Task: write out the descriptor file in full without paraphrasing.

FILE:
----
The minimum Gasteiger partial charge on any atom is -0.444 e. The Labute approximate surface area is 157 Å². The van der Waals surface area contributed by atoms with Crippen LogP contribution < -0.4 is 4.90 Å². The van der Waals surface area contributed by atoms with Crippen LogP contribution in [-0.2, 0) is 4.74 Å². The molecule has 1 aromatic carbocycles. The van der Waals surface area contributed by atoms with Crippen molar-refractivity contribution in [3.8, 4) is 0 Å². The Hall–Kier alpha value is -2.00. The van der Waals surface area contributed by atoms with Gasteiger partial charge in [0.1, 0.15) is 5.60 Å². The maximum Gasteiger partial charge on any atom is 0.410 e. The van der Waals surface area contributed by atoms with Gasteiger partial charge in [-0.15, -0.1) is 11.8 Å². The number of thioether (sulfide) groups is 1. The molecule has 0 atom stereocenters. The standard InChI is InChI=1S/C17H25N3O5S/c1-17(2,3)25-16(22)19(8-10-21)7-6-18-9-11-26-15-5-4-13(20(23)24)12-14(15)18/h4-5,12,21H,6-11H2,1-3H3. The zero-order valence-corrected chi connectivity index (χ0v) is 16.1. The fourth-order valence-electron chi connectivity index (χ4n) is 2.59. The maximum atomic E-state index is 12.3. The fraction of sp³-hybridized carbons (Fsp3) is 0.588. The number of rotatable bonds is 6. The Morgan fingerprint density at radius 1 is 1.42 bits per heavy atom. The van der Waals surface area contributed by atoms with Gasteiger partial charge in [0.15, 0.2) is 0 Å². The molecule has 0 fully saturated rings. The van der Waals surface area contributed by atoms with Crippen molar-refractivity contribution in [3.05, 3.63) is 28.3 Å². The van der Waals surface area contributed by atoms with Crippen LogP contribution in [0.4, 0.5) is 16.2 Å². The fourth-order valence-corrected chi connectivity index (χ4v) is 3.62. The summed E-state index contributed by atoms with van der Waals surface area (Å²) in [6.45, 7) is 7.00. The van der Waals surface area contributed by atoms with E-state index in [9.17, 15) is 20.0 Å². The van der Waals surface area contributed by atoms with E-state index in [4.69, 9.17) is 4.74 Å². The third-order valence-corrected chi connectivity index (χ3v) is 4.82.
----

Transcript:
The minimum Gasteiger partial charge on any atom is -0.444 e. The Labute approximate surface area is 157 Å². The van der Waals surface area contributed by atoms with Crippen LogP contribution < -0.4 is 4.90 Å². The van der Waals surface area contributed by atoms with Crippen LogP contribution in [-0.2, 0) is 4.74 Å². The molecule has 1 aromatic carbocycles. The van der Waals surface area contributed by atoms with Crippen molar-refractivity contribution in [3.8, 4) is 0 Å². The Hall–Kier alpha value is -2.00. The van der Waals surface area contributed by atoms with Gasteiger partial charge in [0.1, 0.15) is 5.60 Å². The maximum Gasteiger partial charge on any atom is 0.410 e. The van der Waals surface area contributed by atoms with Gasteiger partial charge in [-0.15, -0.1) is 11.8 Å². The number of thioether (sulfide) groups is 1. The molecule has 0 atom stereocenters. The standard InChI is InChI=1S/C17H25N3O5S/c1-17(2,3)25-16(22)19(8-10-21)7-6-18-9-11-26-15-5-4-13(20(23)24)12-14(15)18/h4-5,12,21H,6-11H2,1-3H3. The zero-order valence-corrected chi connectivity index (χ0v) is 16.1. The fourth-order valence-electron chi connectivity index (χ4n) is 2.59. The maximum atomic E-state index is 12.3. The fraction of sp³-hybridized carbons (Fsp3) is 0.588. The number of rotatable bonds is 6. The Morgan fingerprint density at radius 1 is 1.42 bits per heavy atom. The van der Waals surface area contributed by atoms with Gasteiger partial charge in [0.15, 0.2) is 0 Å². The molecule has 0 fully saturated rings. The van der Waals surface area contributed by atoms with Crippen molar-refractivity contribution in [3.05, 3.63) is 28.3 Å². The van der Waals surface area contributed by atoms with Crippen LogP contribution in [0.4, 0.5) is 16.2 Å². The fourth-order valence-corrected chi connectivity index (χ4v) is 3.62. The summed E-state index contributed by atoms with van der Waals surface area (Å²) in [6.45, 7) is 7.00. The van der Waals surface area contributed by atoms with E-state index in [9.17, 15) is 20.0 Å². The van der Waals surface area contributed by atoms with E-state index in [4.69, 9.17) is 4.74 Å². The third-order valence-corrected chi connectivity index (χ3v) is 4.82.